Hi, iḿ having problems using packp3d an application written entirely in C++. The manual saids that i have to load mi c++ application from a python program, called main.py. My main.py is this:
When I run main.py, it runs mi c++ application, but when I create the p3d file, it dont run. For create the p3d file, I type this command (in linux-ubuntu):
packp3d -o Prueba.p3d -d HelloPandav2
Someone could use packp3d for an application written entirely in C++?? How I must write the main.py?
Thanks for your help!!
I’m not sure if you need to include “morepy” to get the subprocess module. But anyhow, you should also make sure that you have explicitly included the “main” executable, and I think you need to write a .pdef file in order to do that.
Hi rdb, thanks for your answer. I tried including morepy and it didn’t work. I dont really understand why you said to write a .pdef file to include the “main” executable. With the instructions:
am I not including explicitly the main file? Iḿ not a python programmer, is why i dont know if it is correct.
No, the pdef file contains information on what exactly is included into your .p3d file. You can see with “multify -tvf” on your p3d file that your “main” executable is omitted by default.
So you need to create a pdef file indicating what to include into the p3d package, and pass that to ppackage. The manual contains more information about this, like this manual page:
panda3d.org/manual/index.ph … def_syntax
I tried using packp3d and ppackage and i could not obtain a .p3d file. Im starting to think than nobody write programs entirely in c++ with Panda, or they not distribute the applications. Maybe i should use panda with python too.
Thanks for your help!
I write my applications entirely with c++, I even exclude the whole python layer when I build panda. So do not dispair. If you want write in c++ only the maybe you dont neef to worry to much.about p3d files ?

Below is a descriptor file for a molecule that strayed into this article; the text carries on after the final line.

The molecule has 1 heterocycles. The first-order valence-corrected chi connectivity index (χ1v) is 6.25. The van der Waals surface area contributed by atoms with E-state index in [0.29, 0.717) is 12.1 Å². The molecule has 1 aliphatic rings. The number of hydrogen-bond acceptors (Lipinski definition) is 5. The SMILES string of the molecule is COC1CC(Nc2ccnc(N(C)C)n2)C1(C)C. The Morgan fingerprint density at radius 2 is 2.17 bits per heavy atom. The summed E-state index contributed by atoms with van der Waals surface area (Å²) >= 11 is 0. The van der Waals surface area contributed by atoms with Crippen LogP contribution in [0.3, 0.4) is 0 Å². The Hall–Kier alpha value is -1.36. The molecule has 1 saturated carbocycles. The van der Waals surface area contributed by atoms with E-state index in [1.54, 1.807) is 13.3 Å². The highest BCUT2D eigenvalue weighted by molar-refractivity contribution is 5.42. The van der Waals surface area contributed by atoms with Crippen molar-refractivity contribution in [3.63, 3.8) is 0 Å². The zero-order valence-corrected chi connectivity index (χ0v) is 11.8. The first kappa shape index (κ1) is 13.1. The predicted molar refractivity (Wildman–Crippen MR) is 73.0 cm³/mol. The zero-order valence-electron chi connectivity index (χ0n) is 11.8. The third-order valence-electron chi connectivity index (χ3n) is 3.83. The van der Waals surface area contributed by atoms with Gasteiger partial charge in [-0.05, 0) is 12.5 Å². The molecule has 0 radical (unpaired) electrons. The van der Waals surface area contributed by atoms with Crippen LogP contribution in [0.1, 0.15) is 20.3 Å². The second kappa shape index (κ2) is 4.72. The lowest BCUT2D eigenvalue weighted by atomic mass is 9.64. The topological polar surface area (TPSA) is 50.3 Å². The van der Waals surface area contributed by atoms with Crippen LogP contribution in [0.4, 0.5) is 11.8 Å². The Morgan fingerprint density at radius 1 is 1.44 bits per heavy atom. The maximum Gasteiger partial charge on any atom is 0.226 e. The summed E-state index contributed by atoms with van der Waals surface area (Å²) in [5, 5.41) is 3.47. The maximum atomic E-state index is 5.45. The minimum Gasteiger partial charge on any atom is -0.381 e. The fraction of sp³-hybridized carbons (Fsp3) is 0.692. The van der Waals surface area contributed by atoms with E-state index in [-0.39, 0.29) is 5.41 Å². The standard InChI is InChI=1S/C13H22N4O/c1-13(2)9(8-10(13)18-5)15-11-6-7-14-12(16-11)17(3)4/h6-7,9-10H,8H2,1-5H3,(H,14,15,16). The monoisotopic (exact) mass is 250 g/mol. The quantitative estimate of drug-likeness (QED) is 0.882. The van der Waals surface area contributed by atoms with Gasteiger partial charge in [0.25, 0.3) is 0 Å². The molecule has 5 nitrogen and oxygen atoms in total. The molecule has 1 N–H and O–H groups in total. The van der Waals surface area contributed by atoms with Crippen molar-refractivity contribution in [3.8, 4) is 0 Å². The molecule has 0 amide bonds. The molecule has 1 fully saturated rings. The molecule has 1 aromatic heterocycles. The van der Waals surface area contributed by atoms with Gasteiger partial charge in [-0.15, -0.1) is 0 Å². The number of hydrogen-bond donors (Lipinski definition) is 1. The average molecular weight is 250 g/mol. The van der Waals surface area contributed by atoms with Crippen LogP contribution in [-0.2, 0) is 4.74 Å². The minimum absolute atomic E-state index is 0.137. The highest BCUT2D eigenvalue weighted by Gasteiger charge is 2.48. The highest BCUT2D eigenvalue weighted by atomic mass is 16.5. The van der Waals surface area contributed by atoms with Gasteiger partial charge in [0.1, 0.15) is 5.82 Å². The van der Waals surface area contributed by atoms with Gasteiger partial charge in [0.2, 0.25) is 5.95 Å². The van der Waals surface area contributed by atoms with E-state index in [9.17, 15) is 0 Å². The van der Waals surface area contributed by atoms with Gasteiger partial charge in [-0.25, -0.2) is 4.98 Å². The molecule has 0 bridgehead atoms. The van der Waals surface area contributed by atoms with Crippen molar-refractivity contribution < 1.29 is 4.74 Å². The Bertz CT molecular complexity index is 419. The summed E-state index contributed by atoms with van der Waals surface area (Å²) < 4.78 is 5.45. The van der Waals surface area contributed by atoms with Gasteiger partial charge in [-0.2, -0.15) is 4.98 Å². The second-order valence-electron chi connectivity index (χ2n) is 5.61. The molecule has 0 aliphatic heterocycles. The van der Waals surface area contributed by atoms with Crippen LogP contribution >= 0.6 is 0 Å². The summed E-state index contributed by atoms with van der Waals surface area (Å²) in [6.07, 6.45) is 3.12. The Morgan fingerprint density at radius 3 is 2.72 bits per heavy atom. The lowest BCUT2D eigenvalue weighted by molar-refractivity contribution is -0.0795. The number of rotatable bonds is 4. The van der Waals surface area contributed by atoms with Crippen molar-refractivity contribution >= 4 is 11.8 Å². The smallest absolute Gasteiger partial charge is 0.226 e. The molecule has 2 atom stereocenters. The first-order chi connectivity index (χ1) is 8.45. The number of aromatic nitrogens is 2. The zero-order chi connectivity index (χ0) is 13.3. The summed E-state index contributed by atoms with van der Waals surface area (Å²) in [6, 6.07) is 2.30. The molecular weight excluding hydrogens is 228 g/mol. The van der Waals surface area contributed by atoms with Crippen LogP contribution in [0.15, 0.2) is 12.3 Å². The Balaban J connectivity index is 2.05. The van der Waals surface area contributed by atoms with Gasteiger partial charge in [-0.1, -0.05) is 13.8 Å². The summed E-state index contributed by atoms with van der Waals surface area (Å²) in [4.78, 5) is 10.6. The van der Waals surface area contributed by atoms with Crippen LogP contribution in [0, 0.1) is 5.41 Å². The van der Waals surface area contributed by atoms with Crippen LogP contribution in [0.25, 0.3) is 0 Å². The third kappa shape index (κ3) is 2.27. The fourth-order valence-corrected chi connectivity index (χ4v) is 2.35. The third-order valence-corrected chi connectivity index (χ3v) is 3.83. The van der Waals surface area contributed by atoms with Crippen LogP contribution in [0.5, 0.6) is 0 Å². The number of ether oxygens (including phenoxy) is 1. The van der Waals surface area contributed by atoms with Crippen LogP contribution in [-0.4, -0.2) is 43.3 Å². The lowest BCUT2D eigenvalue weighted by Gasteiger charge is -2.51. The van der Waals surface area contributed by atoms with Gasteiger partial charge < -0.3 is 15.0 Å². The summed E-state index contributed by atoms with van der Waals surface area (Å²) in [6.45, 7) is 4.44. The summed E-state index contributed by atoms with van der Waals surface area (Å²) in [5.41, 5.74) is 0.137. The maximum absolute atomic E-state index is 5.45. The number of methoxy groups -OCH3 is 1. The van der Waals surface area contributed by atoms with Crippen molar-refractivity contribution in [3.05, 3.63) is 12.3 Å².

Also for c++ developers its a bit “harder” to get started for various reasons but omce you got the gist it necomes easier.
Right, the p3d system has been primarily designed for Python users. Although it’s theoretically possible to use it with C++ code, I personally wouldn’t recommend it.
I would recommend new Panda users (assuming there aren’t very special reasons why they can’t use Python) to start with Python, though. There are many advantages to using Panda3D with Python over C++.
Ok, I guess that I’ll start with python. About the performance lost, is it considerable? I know that the engine is written in c++, but I have my doubts…
Thanks again for your answers.
No, not really. The performance sensitive parts of Panda3D are all implemented in C++.
I want to develop panda3D for the web, using c++.
The documentation says a trivial main.py is required to create a .p3d web package, but does not give the listing. Could someone kindly give the listing for this?
Also, since the program runs on the user’s client browser, I guess including main.exe from 64-bit ubuntu linux will not work all the time. It seems the program would need to include main.cxx. But then this would require Panda3D to contain a c++ interpreter, which raises eyebrows. And yet, Panda claims to run c++ scenes over the web. Can someone please give an explicit hello panda listing as to how to accomplish this?
Thanks so much.
You would need to compile your app for every platform, and then pack those into hosted packages. Then, make a .p3d that depends on that package (which you put on a custom host), containing a Python entry point that simply invokes the main executable in that package.
rdb has a point. Further investigation shows that launching on the web in c++ apparently requires compilation on each native device–one for Mac, one for Windows PC, one for Ubuntu, other brand X *nix like Posix? Probably separate versions for 32 bit and 64 bit…ooo, we forgot iOS and Android…gyack. A nightmare to create, and five nightmares to maintain. This is why Java was invented. Python, being interpreted, should also pretty much be a write once, run anywhere language. So the right answer really does seem to be “you don’t want to do that, learn Python”.
C++ seems to be fine as long as you’re only running in-house on your own homogeneous machines.